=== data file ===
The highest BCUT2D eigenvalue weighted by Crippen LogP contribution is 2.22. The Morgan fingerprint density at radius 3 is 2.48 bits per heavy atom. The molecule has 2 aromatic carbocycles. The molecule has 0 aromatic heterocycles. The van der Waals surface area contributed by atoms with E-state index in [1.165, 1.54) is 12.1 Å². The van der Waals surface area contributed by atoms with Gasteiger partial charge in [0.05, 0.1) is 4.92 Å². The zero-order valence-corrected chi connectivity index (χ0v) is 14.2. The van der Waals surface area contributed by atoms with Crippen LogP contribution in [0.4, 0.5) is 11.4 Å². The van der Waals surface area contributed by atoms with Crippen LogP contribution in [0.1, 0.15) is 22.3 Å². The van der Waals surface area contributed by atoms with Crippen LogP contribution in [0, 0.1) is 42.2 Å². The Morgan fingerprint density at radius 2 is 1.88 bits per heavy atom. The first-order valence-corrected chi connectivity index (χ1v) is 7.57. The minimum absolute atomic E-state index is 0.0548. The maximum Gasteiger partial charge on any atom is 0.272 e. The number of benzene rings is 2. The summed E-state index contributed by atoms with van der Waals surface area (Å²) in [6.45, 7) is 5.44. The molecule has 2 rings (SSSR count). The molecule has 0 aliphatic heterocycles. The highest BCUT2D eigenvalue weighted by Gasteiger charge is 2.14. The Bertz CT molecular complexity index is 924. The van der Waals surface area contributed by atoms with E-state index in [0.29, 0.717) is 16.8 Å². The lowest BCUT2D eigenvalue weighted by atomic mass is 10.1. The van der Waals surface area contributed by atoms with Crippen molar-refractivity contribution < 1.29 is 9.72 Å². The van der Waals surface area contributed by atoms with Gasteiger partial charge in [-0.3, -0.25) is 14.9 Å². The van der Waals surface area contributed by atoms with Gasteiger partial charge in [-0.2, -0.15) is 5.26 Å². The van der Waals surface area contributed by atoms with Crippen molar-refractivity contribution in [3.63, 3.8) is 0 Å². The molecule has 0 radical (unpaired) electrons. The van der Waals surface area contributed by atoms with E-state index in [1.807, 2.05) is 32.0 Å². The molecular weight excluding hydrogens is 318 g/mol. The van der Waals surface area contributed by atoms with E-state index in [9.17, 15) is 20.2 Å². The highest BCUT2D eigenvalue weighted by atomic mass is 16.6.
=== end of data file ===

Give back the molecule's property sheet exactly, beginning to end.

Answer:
The highest BCUT2D eigenvalue weighted by Crippen LogP contribution is 2.22. The Morgan fingerprint density at radius 3 is 2.48 bits per heavy atom. The molecule has 2 aromatic carbocycles. The molecule has 0 aromatic heterocycles. The van der Waals surface area contributed by atoms with E-state index in [1.165, 1.54) is 12.1 Å². The van der Waals surface area contributed by atoms with Gasteiger partial charge in [0.05, 0.1) is 4.92 Å². The zero-order valence-corrected chi connectivity index (χ0v) is 14.2. The van der Waals surface area contributed by atoms with Crippen LogP contribution in [0.4, 0.5) is 11.4 Å². The van der Waals surface area contributed by atoms with Crippen LogP contribution in [0.1, 0.15) is 22.3 Å². The van der Waals surface area contributed by atoms with Crippen LogP contribution in [0, 0.1) is 42.2 Å². The Morgan fingerprint density at radius 2 is 1.88 bits per heavy atom. The first-order valence-corrected chi connectivity index (χ1v) is 7.57. The minimum absolute atomic E-state index is 0.0548. The maximum Gasteiger partial charge on any atom is 0.272 e. The number of benzene rings is 2. The summed E-state index contributed by atoms with van der Waals surface area (Å²) in [6.45, 7) is 5.44. The molecule has 2 rings (SSSR count). The molecule has 0 aliphatic heterocycles. The highest BCUT2D eigenvalue weighted by Gasteiger charge is 2.14. The Bertz CT molecular complexity index is 924. The van der Waals surface area contributed by atoms with E-state index in [0.29, 0.717) is 16.8 Å². The lowest BCUT2D eigenvalue weighted by atomic mass is 10.1. The van der Waals surface area contributed by atoms with Crippen molar-refractivity contribution < 1.29 is 9.72 Å². The van der Waals surface area contributed by atoms with Gasteiger partial charge in [-0.3, -0.25) is 14.9 Å². The van der Waals surface area contributed by atoms with Gasteiger partial charge in [-0.2, -0.15) is 5.26 Å². The van der Waals surface area contributed by atoms with Crippen molar-refractivity contribution in [3.63, 3.8) is 0 Å². The molecule has 0 radical (unpaired) electrons. The van der Waals surface area contributed by atoms with E-state index in [1.807, 2.05) is 32.0 Å². The molecular weight excluding hydrogens is 318 g/mol. The van der Waals surface area contributed by atoms with E-state index in [9.17, 15) is 20.2 Å². The highest BCUT2D eigenvalue weighted by atomic mass is 16.6.